This is a revisit to some leaf work I did a couple of years ago. I was never totally happy with those works, for the most part they lacked a focal point, and while I liked the colors and textures the finished pieces didn't quite work for me. I am hoping I have managed the design of this one a bit better. Sorry for the uneven quality of the image, the work is too large for my scanner so I had to photograph it and didn't feel like setting up with better lighting.
My final photograph today is of a dish plate hibiscus flower. I photographed this in Boston a couple of weeks ago. It was a huge flower about the size of a luncheon plate (8 inches across). I had read about them but had never seen one before so I couldn't resist photographing it. The bush and flower were growing in the front garden of a home as part of my wanderings had taken me into a residential area of the city.
That is it for today, per usual comments are welcome.
Wednesday, August 27, 2014
Some of the trees around me are starting to change color and loosing some of their leaves. We have had a fairly dry summer and I expect the trees are stressed so dropping leaves early would help them conserve energy and water. Anyway, I picked up one of these yellowing leaves on one of my walks to the Library. I believe the leaf is from a Eastern Cottonwood tree. I recognized the shape as being one I remember from my childhood in Illinois. There was a tree I and my friends spent a summer climbing, as I recall we were playing ship at sea, and the tree stood in for not only the ship but one of the masts, anyway it had the same type of leaves so must have been a cottonwood.
I used the leaf I picked up as the basis of the above pen and ink work, tracing around the leaf with a technical pen 5 times and then using various fills to create tone and texture. Done in one of my sketchbooks.
I seem to be into repeat patterns this week, I suppose not a total surprise since I have been working on the Mandala and that requires repeated patterns. The problem is how to get variety within the repeats. For the work above I sort of wish I had varied the size of the leaf, but I only picked up the one so with what I had at hand (no scanner) I had to work with it alone.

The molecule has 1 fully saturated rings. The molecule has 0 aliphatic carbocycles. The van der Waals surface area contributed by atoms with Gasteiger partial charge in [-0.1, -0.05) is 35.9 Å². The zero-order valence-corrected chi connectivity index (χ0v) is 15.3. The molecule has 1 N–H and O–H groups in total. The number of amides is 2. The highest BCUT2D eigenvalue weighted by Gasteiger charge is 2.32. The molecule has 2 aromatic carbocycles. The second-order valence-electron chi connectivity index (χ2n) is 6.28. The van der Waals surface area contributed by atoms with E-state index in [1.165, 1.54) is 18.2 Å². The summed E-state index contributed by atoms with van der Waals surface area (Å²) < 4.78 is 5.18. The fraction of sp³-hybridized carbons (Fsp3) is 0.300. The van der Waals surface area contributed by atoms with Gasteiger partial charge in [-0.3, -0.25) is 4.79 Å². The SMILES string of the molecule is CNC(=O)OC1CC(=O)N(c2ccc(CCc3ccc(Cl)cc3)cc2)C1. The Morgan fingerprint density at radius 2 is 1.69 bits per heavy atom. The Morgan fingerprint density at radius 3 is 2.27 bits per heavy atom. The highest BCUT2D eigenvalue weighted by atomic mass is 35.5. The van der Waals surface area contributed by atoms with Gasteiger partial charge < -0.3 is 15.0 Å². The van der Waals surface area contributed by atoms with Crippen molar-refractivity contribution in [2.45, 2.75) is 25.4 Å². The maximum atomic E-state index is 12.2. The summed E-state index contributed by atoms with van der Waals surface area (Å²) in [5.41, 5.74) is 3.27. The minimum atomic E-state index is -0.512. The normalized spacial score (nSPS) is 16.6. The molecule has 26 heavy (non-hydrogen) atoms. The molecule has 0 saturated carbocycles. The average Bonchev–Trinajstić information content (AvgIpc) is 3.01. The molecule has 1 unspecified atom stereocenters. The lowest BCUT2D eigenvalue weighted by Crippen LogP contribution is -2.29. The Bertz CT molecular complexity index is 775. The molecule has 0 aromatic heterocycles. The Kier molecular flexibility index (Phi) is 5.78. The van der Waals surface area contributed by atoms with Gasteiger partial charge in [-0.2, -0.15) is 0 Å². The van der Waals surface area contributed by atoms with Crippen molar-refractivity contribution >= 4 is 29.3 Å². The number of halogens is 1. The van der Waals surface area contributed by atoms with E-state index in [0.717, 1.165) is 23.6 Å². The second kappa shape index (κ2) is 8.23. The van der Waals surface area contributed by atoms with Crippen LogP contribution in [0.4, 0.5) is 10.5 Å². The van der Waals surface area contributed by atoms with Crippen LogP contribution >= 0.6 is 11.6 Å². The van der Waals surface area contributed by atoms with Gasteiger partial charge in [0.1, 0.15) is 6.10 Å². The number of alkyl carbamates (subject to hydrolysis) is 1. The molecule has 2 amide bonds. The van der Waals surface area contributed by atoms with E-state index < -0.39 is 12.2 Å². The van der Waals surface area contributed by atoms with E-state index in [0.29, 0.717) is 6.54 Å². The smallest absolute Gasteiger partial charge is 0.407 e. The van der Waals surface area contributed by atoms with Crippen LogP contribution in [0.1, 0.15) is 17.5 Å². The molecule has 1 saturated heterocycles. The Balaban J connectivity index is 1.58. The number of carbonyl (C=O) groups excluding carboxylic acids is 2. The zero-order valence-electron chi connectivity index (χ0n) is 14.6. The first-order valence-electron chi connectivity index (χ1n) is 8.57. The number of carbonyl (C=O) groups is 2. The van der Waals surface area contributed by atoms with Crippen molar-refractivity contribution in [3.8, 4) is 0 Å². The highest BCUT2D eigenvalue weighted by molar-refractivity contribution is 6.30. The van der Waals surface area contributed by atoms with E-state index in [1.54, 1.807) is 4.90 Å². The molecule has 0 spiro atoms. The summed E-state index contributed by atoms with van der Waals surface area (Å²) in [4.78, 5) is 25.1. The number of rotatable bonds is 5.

Last week I made a trip into Boston and stopped at one of the Dick Blick Stores, I was looking for more colored pencils but they didn't have the mfg. I was looking for in open stock so I purchased some different items instead, like replacement pen tips for 2 of my technical pens. The above is a doodle I created when I was making sure the new tips were working properly. Not sure what to call it, and you can see what you want in it. Oh, the tips are working fine and I am having fun playing with them. See the two drawings below.
More doodles with my new tips. These I scanned and pulled into Photoshop for some additional work/play yesterday. The resulting image is below.
Above is my Photoshop creation. It might work for wallpaper or fabric, though I think the background needs more work. Originally it was just plain blue, but I felt that was too boring so I added the green squiggles. Still a bit on the boring side so I may do some more playing around with it and add another darker color to the mix.
I have often thought it might be fun to design fabric, not that anyone would ever ask me to do so. Still it was sort of interesting to play around in Photoshop to see what I still remembered of how to create documents from scanned images.